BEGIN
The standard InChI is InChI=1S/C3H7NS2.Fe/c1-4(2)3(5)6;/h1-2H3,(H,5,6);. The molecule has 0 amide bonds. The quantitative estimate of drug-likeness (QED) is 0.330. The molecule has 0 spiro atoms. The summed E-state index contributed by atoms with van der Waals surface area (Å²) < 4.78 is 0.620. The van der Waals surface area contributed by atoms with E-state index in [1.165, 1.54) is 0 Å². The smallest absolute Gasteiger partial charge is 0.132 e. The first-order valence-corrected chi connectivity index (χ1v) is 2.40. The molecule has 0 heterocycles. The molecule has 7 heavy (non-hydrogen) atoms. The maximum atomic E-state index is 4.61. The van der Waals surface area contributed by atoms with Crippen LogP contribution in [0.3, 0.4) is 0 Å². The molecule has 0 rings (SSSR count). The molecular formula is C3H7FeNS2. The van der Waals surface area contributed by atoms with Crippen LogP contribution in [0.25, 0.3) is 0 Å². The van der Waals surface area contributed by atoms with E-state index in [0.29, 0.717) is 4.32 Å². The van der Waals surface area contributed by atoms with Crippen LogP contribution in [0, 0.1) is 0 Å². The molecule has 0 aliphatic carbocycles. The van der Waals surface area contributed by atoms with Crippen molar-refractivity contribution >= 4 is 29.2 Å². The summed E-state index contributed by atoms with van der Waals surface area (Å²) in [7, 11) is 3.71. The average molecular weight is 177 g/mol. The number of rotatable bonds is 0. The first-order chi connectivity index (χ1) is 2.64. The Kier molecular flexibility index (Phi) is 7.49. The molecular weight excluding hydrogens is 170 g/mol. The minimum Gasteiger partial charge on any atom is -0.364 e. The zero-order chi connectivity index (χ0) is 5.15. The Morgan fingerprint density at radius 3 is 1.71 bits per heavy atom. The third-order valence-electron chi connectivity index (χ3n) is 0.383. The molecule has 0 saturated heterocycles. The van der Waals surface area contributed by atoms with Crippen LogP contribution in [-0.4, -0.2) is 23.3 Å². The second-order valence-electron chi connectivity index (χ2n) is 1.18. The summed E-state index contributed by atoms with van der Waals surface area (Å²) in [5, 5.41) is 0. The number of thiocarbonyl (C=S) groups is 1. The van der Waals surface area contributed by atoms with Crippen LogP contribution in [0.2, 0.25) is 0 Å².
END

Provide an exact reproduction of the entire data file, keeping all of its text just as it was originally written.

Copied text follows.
The standard InChI is InChI=1S/C3H7NS2.Fe/c1-4(2)3(5)6;/h1-2H3,(H,5,6);. The molecule has 0 amide bonds. The quantitative estimate of drug-likeness (QED) is 0.330. The molecule has 0 spiro atoms. The summed E-state index contributed by atoms with van der Waals surface area (Å²) < 4.78 is 0.620. The van der Waals surface area contributed by atoms with E-state index in [1.165, 1.54) is 0 Å². The smallest absolute Gasteiger partial charge is 0.132 e. The first-order valence-corrected chi connectivity index (χ1v) is 2.40. The molecule has 0 heterocycles. The molecule has 7 heavy (non-hydrogen) atoms. The maximum atomic E-state index is 4.61. The van der Waals surface area contributed by atoms with Crippen LogP contribution in [0.3, 0.4) is 0 Å². The molecule has 0 rings (SSSR count). The molecular formula is C3H7FeNS2. The van der Waals surface area contributed by atoms with Crippen LogP contribution in [0.25, 0.3) is 0 Å². The van der Waals surface area contributed by atoms with E-state index in [0.29, 0.717) is 4.32 Å². The van der Waals surface area contributed by atoms with Crippen LogP contribution in [0, 0.1) is 0 Å². The molecule has 0 aliphatic carbocycles. The van der Waals surface area contributed by atoms with Crippen molar-refractivity contribution >= 4 is 29.2 Å². The summed E-state index contributed by atoms with van der Waals surface area (Å²) in [7, 11) is 3.71. The average molecular weight is 177 g/mol. The number of rotatable bonds is 0. The first-order chi connectivity index (χ1) is 2.64. The Kier molecular flexibility index (Phi) is 7.49. The molecular weight excluding hydrogens is 170 g/mol. The minimum Gasteiger partial charge on any atom is -0.364 e. The zero-order chi connectivity index (χ0) is 5.15. The Morgan fingerprint density at radius 3 is 1.71 bits per heavy atom. The third-order valence-electron chi connectivity index (χ3n) is 0.383. The molecule has 0 saturated heterocycles. The van der Waals surface area contributed by atoms with Crippen LogP contribution in [-0.4, -0.2) is 23.3 Å². The second-order valence-electron chi connectivity index (χ2n) is 1.18. The summed E-state index contributed by atoms with van der Waals surface area (Å²) in [5, 5.41) is 0. The number of thiocarbonyl (C=S) groups is 1. The van der Waals surface area contributed by atoms with Crippen LogP contribution in [0.2, 0.25) is 0 Å².